USA is one of the 2 top economic markets in the world. Therefore it is important that your primary marketing tool of your trade mark is protected in the short term and the long term.
US Trade Mark Applications – filing basis and registration
In the US, at the time of filing a Trade Mark application, an applicant is required to specify a basis for filing – this is either ‘use-in-commerce’ or ‘intent-to-use’. Depending on the stage of commercial development for the product in respect of which registration is sought, an applicant can follow either Section 1(a) or 1(b) of the US Trade Mark Act (the Lanham Act) for use-in-commerce’ or ‘intent-to-use’ respectively.
For US Trade Mark applications filed under the ‘use-in-commerce’ basis, the applicant must be using the mark in the sale or transport of goods or the rendering of services in “interstate” commerce between more than one state or U.S. territory, or in commerce between the U.S. and another country. For goods, the mark must appear on the goods (e.g., tags or labels), the container for the goods, or displays associated with the goods. For services, the mark must be used in the sale or advertising of the services.
At the time of filing based on ‘use-in-commerce’, an applicant needs to provide the following information:
- the date of first use of the mark anywhere and the date of first use of the mark in commerce; and
- Submit a specimen (example) showing how the mark is used in commerce.
The US has strict regulations determining what is a ‘proper specimen’ evidencing use – notably invoices, announcements, order forms, leaflets, brochures, publicity releases, letterhead, and business cards generally are not acceptable specimens for goods.
Registration can only proceed in respect of goods/services for which evidence of use can be shown.
As for timing, once the opposition period expires, the USPTO will issue a Certificate of Registration for use-based applications under Section 1(a).
If the applicant has not yet used the trade mark in the US but plans to do so in the future, an applicant can file a US Trade Mark application based on a good faith or bona fide intent to use the mark in commerce.
A bona fide intent to use the mark is more than an idea and less than market ready. For example, having a business plan, creating sample products, or performing other initial business activities may reflect a bona fide intent to use the mark.
As for timing, once the opposition period expires, the USPTO will issue a Notice of Allowance for intent-to-use applications under Section 1(b). An applicant has 36 months from the Notice of Allowance date to submit proof of use, known as the “allowance” period, or the application will go abandoned. Every six months during the allowance period, the applicant must file either a Statement of Use or a request for extension of time to file a Statement of Use indicating a continuing bona fide intent to use the mark for the goods and services in the application. Once the USPTO accepts the Statement of Use, the Certificate of Registration will be issued.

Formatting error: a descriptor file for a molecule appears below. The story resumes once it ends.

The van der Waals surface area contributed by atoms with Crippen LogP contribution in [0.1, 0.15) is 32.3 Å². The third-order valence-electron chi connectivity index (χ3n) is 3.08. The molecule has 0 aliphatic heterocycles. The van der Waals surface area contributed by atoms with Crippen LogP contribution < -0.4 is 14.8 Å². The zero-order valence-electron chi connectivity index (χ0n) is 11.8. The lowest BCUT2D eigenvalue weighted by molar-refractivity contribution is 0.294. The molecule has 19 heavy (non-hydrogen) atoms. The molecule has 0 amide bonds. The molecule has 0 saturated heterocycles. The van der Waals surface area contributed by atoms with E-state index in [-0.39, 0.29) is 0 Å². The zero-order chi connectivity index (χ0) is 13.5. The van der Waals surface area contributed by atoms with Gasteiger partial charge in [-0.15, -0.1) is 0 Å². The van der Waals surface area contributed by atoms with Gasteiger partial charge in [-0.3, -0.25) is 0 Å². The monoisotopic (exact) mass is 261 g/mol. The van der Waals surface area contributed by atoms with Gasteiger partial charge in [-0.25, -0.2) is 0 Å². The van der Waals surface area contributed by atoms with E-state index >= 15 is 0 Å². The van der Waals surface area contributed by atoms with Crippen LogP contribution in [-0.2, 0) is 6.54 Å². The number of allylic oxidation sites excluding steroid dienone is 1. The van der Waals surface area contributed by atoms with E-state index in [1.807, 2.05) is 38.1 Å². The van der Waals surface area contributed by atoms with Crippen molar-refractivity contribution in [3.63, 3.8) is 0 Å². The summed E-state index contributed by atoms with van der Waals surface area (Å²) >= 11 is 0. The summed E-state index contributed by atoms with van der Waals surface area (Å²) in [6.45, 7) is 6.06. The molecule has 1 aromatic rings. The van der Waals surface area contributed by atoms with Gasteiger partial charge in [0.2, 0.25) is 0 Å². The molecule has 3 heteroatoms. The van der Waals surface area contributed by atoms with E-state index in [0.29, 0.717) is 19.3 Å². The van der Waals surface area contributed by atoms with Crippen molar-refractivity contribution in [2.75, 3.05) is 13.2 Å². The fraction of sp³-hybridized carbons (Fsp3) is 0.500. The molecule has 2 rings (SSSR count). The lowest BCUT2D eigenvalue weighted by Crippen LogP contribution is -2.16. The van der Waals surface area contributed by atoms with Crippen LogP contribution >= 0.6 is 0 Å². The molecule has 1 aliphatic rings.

The actual use must take place and must generate an acceptable specimen. For goods, the USPTO will accept a photo of (1) a label or package bearing the mark, (2) the mark imprinted directly on the product, or (3) the mark on point-of-sale displays. As above, invoices, announcements, order forms, leaflets, brochures, publicity releases, letterhead, and business cards generally are not acceptable specimens for goods.
US Trade Mark Applications – maintaining registration
To maintain a US trade mark registration, an Affidavit of Use (Section 8 Affidavit) or Excusable Nonuse must be filed: (1) before the end of the sixth year after the registration date or within the six-month grace period after expiration of the sixth year, and (2) within one year before the end of every ten-year period after the date of registration (or six-month grace period thereafter with payment of additional fees). The registrant must also file a Section 9 renewal application (Section 9 Renewal) within one year before the end of each successive 10-year period following the date of registration, or within a grace period of six months thereafter.
Assuming the Section 8 Affidavit and Section 9 Renewal are timely-filed as indicated above, the registration will be renewed for a 10-year term.
Trade mark service at Baxter IP
Our team of trade mark attorneys at Baxter IP can obtain and enforce strong trade mark protection throughout the world including the USA.